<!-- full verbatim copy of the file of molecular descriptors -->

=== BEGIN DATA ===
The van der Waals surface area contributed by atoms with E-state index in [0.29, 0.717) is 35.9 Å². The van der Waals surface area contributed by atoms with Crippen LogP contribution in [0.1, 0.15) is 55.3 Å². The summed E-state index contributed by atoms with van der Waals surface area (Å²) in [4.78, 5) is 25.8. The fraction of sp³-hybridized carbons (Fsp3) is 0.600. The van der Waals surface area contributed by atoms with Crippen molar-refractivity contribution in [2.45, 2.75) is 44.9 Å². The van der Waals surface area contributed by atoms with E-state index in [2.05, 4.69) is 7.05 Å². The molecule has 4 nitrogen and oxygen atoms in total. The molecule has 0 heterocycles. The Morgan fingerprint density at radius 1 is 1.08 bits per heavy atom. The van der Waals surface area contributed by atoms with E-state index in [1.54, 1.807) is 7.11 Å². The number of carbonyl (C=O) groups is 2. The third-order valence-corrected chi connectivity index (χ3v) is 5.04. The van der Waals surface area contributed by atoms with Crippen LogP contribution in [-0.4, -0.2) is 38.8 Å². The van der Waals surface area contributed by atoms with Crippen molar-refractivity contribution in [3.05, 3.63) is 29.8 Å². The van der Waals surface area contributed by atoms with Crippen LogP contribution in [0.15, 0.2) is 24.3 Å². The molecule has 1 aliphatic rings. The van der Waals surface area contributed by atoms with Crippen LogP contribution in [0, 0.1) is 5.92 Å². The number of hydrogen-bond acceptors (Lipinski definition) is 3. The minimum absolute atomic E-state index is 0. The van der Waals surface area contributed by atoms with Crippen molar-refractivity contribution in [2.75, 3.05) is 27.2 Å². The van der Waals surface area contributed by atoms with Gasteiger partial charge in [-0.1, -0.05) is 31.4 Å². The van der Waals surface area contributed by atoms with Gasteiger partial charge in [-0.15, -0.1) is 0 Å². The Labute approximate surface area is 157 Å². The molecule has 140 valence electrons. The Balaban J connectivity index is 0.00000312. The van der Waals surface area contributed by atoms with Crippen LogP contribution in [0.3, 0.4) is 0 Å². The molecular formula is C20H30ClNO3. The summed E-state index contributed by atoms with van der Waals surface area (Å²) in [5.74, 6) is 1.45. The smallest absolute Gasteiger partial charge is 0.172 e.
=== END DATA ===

The van der Waals surface area contributed by atoms with E-state index in [0.29, 0.717) is 35.9 Å². The van der Waals surface area contributed by atoms with Crippen LogP contribution in [0.1, 0.15) is 55.3 Å². The summed E-state index contributed by atoms with van der Waals surface area (Å²) in [4.78, 5) is 25.8. The fraction of sp³-hybridized carbons (Fsp3) is 0.600. The van der Waals surface area contributed by atoms with Crippen molar-refractivity contribution in [2.45, 2.75) is 44.9 Å². The van der Waals surface area contributed by atoms with E-state index in [2.05, 4.69) is 7.05 Å². The molecule has 4 nitrogen and oxygen atoms in total. The molecule has 0 heterocycles. The Morgan fingerprint density at radius 1 is 1.08 bits per heavy atom. The van der Waals surface area contributed by atoms with E-state index in [1.54, 1.807) is 7.11 Å². The number of carbonyl (C=O) groups is 2. The third-order valence-corrected chi connectivity index (χ3v) is 5.04. The van der Waals surface area contributed by atoms with Crippen LogP contribution in [-0.4, -0.2) is 38.8 Å². The van der Waals surface area contributed by atoms with Crippen molar-refractivity contribution in [3.05, 3.63) is 29.8 Å². The van der Waals surface area contributed by atoms with Crippen LogP contribution in [0.15, 0.2) is 24.3 Å². The molecule has 1 aliphatic rings. The van der Waals surface area contributed by atoms with Crippen LogP contribution in [0, 0.1) is 5.92 Å². The number of hydrogen-bond acceptors (Lipinski definition) is 3. The minimum absolute atomic E-state index is 0. The van der Waals surface area contributed by atoms with Crippen molar-refractivity contribution in [2.75, 3.05) is 27.2 Å². The van der Waals surface area contributed by atoms with Gasteiger partial charge in [-0.1, -0.05) is 31.4 Å². The van der Waals surface area contributed by atoms with Gasteiger partial charge in [-0.15, -0.1) is 0 Å². The Labute approximate surface area is 157 Å². The molecule has 140 valence electrons. The Balaban J connectivity index is 0.00000312. The van der Waals surface area contributed by atoms with Crippen LogP contribution in [0.3, 0.4) is 0 Å². The molecular formula is C20H30ClNO3. The summed E-state index contributed by atoms with van der Waals surface area (Å²) in [5.74, 6) is 1.45. The smallest absolute Gasteiger partial charge is 0.172 e.